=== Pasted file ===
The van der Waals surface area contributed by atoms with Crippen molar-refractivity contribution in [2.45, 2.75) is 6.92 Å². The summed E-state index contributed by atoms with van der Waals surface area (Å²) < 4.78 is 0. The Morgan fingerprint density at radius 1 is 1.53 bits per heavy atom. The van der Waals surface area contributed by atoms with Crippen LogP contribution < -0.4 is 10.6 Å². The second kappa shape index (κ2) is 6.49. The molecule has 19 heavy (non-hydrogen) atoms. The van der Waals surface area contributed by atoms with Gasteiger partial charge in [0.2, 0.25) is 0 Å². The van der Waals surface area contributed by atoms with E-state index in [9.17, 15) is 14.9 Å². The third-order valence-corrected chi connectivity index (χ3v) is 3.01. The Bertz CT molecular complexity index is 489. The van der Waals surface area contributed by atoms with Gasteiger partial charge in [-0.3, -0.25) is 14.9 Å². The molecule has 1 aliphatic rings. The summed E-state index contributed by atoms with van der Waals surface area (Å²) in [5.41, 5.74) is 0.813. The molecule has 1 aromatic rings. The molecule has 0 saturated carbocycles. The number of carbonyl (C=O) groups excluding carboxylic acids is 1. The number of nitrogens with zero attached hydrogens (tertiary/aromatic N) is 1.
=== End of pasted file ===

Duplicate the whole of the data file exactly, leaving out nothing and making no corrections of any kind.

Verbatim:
The van der Waals surface area contributed by atoms with Crippen molar-refractivity contribution in [2.45, 2.75) is 6.92 Å². The summed E-state index contributed by atoms with van der Waals surface area (Å²) < 4.78 is 0. The Morgan fingerprint density at radius 1 is 1.53 bits per heavy atom. The van der Waals surface area contributed by atoms with Crippen LogP contribution < -0.4 is 10.6 Å². The second kappa shape index (κ2) is 6.49. The molecule has 19 heavy (non-hydrogen) atoms. The van der Waals surface area contributed by atoms with Gasteiger partial charge in [0.2, 0.25) is 0 Å². The van der Waals surface area contributed by atoms with E-state index in [9.17, 15) is 14.9 Å². The third-order valence-corrected chi connectivity index (χ3v) is 3.01. The Bertz CT molecular complexity index is 489. The van der Waals surface area contributed by atoms with Gasteiger partial charge in [-0.3, -0.25) is 14.9 Å². The molecule has 1 aliphatic rings. The summed E-state index contributed by atoms with van der Waals surface area (Å²) in [5.41, 5.74) is 0.813. The molecule has 1 aromatic rings. The molecule has 0 saturated carbocycles. The number of carbonyl (C=O) groups excluding carboxylic acids is 1. The number of nitrogens with zero attached hydrogens (tertiary/aromatic N) is 1.